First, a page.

LOWLIGHTS

  • Timeline to prepare the action

I don`t really remember how much time was given to the activists to prepare the action, but definitely there was just few time! And due to lack of timing, a lot of elements of the action have been developed rapidly, but not reflecting critically on them – if they work or not! Also, the time pressure leads the community of activists to take fast decisions (very often on facebook thread of comments) and this raises couple of questions for the future actions: who made the decisions for the elements of actions? Does the community supports and follows them? Who propose the next steps? Etc. However, in order to avoid this lowlight, more time should be given to the activists for better planning of actions.

  • No Hate Speech Facebook group

I personally do consider that closed facebook groups are one of the most frustrated environments for activists to self-organize for actions. First, they are not secure, second they are not user-friendly and third they lack a lot of collaborative features. And following all the comments and notification system is time-consuming and not fruitfull at all. Instead, activists should use other alternative environments for organizing actions such as Elgg  or N-1.

  • Pledgeblank

Is a website which allows users to create and run online pledges on various causes.  The website is not user-friendly and it consumed the time of activists to design the pledge on it. Also, the features of the pledge are very static and not visually attractive. From my perspective, the pledgeblank was a waste of time and if you don`t put lots of efforts and thoughts on how you design it and engage the decision makers to sign the pledge, it can easily fail.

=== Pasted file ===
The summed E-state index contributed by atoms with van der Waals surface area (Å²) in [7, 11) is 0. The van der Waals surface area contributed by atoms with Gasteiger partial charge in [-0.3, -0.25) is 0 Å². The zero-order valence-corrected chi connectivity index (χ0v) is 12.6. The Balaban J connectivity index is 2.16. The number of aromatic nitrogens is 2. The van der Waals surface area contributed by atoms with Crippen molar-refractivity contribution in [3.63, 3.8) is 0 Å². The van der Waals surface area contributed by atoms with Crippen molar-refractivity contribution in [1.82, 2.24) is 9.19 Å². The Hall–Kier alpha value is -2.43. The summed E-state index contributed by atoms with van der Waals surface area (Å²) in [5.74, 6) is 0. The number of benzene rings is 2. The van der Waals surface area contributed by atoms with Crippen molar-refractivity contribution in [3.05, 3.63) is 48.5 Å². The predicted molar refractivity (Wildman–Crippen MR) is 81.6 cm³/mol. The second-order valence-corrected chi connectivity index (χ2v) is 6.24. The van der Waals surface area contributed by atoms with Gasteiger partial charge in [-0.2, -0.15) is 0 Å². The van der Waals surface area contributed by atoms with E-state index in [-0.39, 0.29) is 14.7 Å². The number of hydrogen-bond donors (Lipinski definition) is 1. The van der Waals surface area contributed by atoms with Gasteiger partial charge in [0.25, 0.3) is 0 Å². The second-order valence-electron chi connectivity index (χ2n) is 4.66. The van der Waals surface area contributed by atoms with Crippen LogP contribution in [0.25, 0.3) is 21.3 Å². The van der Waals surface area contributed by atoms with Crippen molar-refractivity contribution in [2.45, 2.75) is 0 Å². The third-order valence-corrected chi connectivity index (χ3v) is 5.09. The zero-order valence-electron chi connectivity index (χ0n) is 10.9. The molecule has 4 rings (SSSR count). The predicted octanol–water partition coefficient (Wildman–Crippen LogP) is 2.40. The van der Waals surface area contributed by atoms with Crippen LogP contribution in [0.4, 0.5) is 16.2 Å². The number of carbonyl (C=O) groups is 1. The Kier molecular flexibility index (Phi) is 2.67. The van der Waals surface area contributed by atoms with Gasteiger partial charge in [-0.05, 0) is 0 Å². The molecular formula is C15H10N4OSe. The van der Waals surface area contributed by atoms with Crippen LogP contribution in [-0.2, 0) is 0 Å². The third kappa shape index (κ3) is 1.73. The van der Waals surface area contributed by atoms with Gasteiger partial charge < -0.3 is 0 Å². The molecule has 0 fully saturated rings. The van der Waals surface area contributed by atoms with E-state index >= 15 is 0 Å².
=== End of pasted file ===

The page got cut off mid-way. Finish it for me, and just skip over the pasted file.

• Official Facebook Page

Facebook is the main social network used by organizations and nonprofits to raise awareness and promote actions. Although, an event for the action was created, the official Facebook page of the No Hate Speech Movement was very passive. Although, during the action day the facebook page has got more active, but there was a lack of original content. Consequently, a general engagement of the audience with the content of the Facebook page was low. Facebook page should be used more wisely and put more efforts on it, in order to build the momentum for the actions, engage the audience in debate and conversations on the #IDAHo-related topics.

  • Official Twitter account 

The last thing you can do with a Twitter account is to connect it with Facebook and automatically Tweet Facebook posts!
Activists all around the world harness Twitter to update in real time what`s happening, engage in conversations, raise awareness, build community and even self-organize. Unfortunately, the official Twitter account @nohate_speech have had low-profile until couple of days before the EAD. Hence, opening the twitter account for the activists, handling to them for 1-2 weeks, making it more participatory, would be an interesting test to try it out. In the end of the day if Sweden did it, why not the @nohate_speech movement?!

  • No Hate Speech official website 

The official website of #nohatespeech movement is visually good, but it lacks the main elements of a dynamic platform as intended to be; currently the website is not interactive, participatory and even to join the movement with the photo it require an Instagram or Flickr account, which is very tricky! However, a lot of activists, friends and colleagues have complained for the lack of information for EAD in the website. Although, the homepage of the website should serve as the main page to provide the latest news, call to action, etc, this has completely missed. At last but not least – the Hate Speech Watch is not very appropriate element for reporting hate speech cases and the question is what happened with the reports about homophobia and transphobia during the action day? How do we handle them? How do we debate them? And how do we react against them?